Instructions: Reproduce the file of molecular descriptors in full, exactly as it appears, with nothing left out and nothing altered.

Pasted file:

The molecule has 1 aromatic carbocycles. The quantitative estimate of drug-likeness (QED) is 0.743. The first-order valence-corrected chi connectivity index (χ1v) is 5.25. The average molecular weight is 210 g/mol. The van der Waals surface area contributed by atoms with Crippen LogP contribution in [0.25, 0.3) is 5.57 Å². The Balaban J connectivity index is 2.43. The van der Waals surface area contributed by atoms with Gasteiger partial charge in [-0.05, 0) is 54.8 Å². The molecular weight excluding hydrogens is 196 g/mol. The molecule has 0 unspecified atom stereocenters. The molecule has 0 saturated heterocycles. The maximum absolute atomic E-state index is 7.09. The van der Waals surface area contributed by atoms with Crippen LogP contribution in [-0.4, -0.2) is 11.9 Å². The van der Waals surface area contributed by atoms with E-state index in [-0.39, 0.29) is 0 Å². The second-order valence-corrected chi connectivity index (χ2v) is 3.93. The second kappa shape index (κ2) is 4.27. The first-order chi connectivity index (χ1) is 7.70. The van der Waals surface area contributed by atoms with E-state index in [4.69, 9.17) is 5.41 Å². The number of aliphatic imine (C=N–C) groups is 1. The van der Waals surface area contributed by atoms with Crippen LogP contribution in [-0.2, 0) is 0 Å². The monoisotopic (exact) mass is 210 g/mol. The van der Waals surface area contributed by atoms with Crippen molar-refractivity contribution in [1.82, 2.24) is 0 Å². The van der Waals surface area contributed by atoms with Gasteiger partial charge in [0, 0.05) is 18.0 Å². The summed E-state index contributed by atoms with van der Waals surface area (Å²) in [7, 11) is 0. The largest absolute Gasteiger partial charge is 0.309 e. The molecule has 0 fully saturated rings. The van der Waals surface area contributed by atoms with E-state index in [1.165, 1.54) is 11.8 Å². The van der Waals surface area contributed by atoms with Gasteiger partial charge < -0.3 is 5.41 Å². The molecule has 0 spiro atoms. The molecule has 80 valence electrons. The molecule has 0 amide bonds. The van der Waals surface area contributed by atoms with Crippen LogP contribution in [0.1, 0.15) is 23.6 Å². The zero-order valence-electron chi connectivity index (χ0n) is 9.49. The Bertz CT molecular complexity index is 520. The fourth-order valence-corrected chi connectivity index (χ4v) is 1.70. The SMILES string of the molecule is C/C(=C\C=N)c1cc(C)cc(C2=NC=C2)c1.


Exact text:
The molecule has 1 aromatic carbocycles. The quantitative estimate of drug-likeness (QED) is 0.743. The first-order valence-corrected chi connectivity index (χ1v) is 5.25. The average molecular weight is 210 g/mol. The van der Waals surface area contributed by atoms with Crippen LogP contribution in [0.25, 0.3) is 5.57 Å². The Balaban J connectivity index is 2.43. The van der Waals surface area contributed by atoms with Gasteiger partial charge in [-0.05, 0) is 54.8 Å². The molecular weight excluding hydrogens is 196 g/mol. The molecule has 0 unspecified atom stereocenters. The molecule has 0 saturated heterocycles. The maximum absolute atomic E-state index is 7.09. The van der Waals surface area contributed by atoms with Crippen LogP contribution in [-0.4, -0.2) is 11.9 Å². The van der Waals surface area contributed by atoms with E-state index in [-0.39, 0.29) is 0 Å². The second-order valence-corrected chi connectivity index (χ2v) is 3.93. The second kappa shape index (κ2) is 4.27. The first-order chi connectivity index (χ1) is 7.70. The van der Waals surface area contributed by atoms with E-state index in [4.69, 9.17) is 5.41 Å². The number of aliphatic imine (C=N–C) groups is 1. The van der Waals surface area contributed by atoms with Crippen LogP contribution in [-0.2, 0) is 0 Å². The monoisotopic (exact) mass is 210 g/mol. The van der Waals surface area contributed by atoms with Crippen molar-refractivity contribution in [1.82, 2.24) is 0 Å². The van der Waals surface area contributed by atoms with Gasteiger partial charge in [0, 0.05) is 18.0 Å². The summed E-state index contributed by atoms with van der Waals surface area (Å²) in [7, 11) is 0. The largest absolute Gasteiger partial charge is 0.309 e. The molecule has 0 fully saturated rings. The van der Waals surface area contributed by atoms with E-state index in [1.165, 1.54) is 11.8 Å². The van der Waals surface area contributed by atoms with Gasteiger partial charge < -0.3 is 5.41 Å². The molecule has 0 spiro atoms. The molecule has 80 valence electrons. The molecule has 0 amide bonds. The van der Waals surface area contributed by atoms with Crippen LogP contribution in [0.1, 0.15) is 23.6 Å². The zero-order valence-electron chi connectivity index (χ0n) is 9.49. The Bertz CT molecular complexity index is 520. The fourth-order valence-corrected chi connectivity index (χ4v) is 1.70. The SMILES string of the molecule is C/C(=C\C=N)c1cc(C)cc(C2=NC=C2)c1.